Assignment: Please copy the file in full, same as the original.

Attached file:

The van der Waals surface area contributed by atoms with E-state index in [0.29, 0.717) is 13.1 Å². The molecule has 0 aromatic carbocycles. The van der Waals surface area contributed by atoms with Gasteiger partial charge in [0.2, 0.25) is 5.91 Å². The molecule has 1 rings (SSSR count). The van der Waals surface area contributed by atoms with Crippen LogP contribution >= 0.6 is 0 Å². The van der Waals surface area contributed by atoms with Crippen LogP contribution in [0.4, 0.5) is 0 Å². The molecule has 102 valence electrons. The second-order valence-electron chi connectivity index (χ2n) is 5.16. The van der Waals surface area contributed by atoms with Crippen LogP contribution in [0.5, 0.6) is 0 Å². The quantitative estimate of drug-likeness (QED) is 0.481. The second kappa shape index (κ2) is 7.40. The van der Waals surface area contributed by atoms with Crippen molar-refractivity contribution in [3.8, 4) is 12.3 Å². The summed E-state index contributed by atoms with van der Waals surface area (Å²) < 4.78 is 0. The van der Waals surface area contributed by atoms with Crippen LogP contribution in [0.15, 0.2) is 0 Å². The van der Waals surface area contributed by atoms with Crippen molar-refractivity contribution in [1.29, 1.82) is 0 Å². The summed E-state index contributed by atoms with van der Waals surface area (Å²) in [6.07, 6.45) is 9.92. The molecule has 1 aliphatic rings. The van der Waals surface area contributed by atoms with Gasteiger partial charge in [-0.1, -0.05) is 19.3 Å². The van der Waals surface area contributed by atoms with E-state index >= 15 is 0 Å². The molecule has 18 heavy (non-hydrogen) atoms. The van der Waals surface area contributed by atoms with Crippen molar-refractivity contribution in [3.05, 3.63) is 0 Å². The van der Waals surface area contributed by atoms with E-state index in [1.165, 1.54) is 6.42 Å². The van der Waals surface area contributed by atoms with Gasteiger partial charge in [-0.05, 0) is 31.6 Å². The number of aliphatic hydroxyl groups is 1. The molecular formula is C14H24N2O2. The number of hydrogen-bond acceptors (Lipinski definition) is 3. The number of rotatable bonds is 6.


The van der Waals surface area contributed by atoms with E-state index in [0.29, 0.717) is 13.1 Å². The molecule has 0 aromatic carbocycles. The van der Waals surface area contributed by atoms with Gasteiger partial charge in [0.2, 0.25) is 5.91 Å². The molecule has 1 rings (SSSR count). The van der Waals surface area contributed by atoms with Crippen LogP contribution >= 0.6 is 0 Å². The van der Waals surface area contributed by atoms with Crippen LogP contribution in [0.4, 0.5) is 0 Å². The molecule has 102 valence electrons. The second-order valence-electron chi connectivity index (χ2n) is 5.16. The van der Waals surface area contributed by atoms with Crippen LogP contribution in [0.5, 0.6) is 0 Å². The quantitative estimate of drug-likeness (QED) is 0.481. The second kappa shape index (κ2) is 7.40. The van der Waals surface area contributed by atoms with Crippen molar-refractivity contribution in [3.8, 4) is 12.3 Å². The summed E-state index contributed by atoms with van der Waals surface area (Å²) < 4.78 is 0. The van der Waals surface area contributed by atoms with Crippen LogP contribution in [0.15, 0.2) is 0 Å². The van der Waals surface area contributed by atoms with Crippen molar-refractivity contribution in [1.29, 1.82) is 0 Å². The summed E-state index contributed by atoms with van der Waals surface area (Å²) in [6.07, 6.45) is 9.92. The molecule has 1 aliphatic rings. The van der Waals surface area contributed by atoms with Gasteiger partial charge in [-0.1, -0.05) is 19.3 Å². The van der Waals surface area contributed by atoms with E-state index >= 15 is 0 Å². The molecule has 18 heavy (non-hydrogen) atoms. The van der Waals surface area contributed by atoms with Crippen molar-refractivity contribution in [3.05, 3.63) is 0 Å². The van der Waals surface area contributed by atoms with E-state index in [1.165, 1.54) is 6.42 Å². The van der Waals surface area contributed by atoms with Gasteiger partial charge in [-0.05, 0) is 31.6 Å². The number of aliphatic hydroxyl groups is 1. The molecular formula is C14H24N2O2. The number of hydrogen-bond acceptors (Lipinski definition) is 3. The number of rotatable bonds is 6.